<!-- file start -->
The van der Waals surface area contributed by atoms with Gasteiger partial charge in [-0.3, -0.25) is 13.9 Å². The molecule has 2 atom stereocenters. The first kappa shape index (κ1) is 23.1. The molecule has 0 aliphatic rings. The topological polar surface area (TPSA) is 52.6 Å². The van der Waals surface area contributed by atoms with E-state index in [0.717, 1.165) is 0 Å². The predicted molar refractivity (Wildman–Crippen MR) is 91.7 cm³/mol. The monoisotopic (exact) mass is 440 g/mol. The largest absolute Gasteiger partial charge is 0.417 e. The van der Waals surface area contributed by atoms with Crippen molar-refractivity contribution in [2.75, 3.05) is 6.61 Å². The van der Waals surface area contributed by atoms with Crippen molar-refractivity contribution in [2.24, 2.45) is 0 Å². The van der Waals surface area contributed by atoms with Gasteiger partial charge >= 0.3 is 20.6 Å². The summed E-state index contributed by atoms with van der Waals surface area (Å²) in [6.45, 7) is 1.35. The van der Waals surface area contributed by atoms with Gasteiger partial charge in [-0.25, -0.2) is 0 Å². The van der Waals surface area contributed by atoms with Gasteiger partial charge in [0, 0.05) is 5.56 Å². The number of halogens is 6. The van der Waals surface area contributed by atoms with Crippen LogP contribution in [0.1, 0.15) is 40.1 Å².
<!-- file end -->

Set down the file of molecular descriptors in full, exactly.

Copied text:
The van der Waals surface area contributed by atoms with Gasteiger partial charge in [-0.3, -0.25) is 13.9 Å². The molecule has 2 atom stereocenters. The first kappa shape index (κ1) is 23.1. The molecule has 0 aliphatic rings. The topological polar surface area (TPSA) is 52.6 Å². The van der Waals surface area contributed by atoms with E-state index in [0.717, 1.165) is 0 Å². The predicted molar refractivity (Wildman–Crippen MR) is 91.7 cm³/mol. The monoisotopic (exact) mass is 440 g/mol. The largest absolute Gasteiger partial charge is 0.417 e. The van der Waals surface area contributed by atoms with Crippen molar-refractivity contribution in [2.75, 3.05) is 6.61 Å². The van der Waals surface area contributed by atoms with Crippen molar-refractivity contribution in [2.24, 2.45) is 0 Å². The van der Waals surface area contributed by atoms with Gasteiger partial charge >= 0.3 is 20.6 Å². The summed E-state index contributed by atoms with van der Waals surface area (Å²) in [6.45, 7) is 1.35. The van der Waals surface area contributed by atoms with Gasteiger partial charge in [-0.25, -0.2) is 0 Å². The van der Waals surface area contributed by atoms with Gasteiger partial charge in [0, 0.05) is 5.56 Å². The number of halogens is 6. The van der Waals surface area contributed by atoms with Crippen LogP contribution in [0.1, 0.15) is 40.1 Å².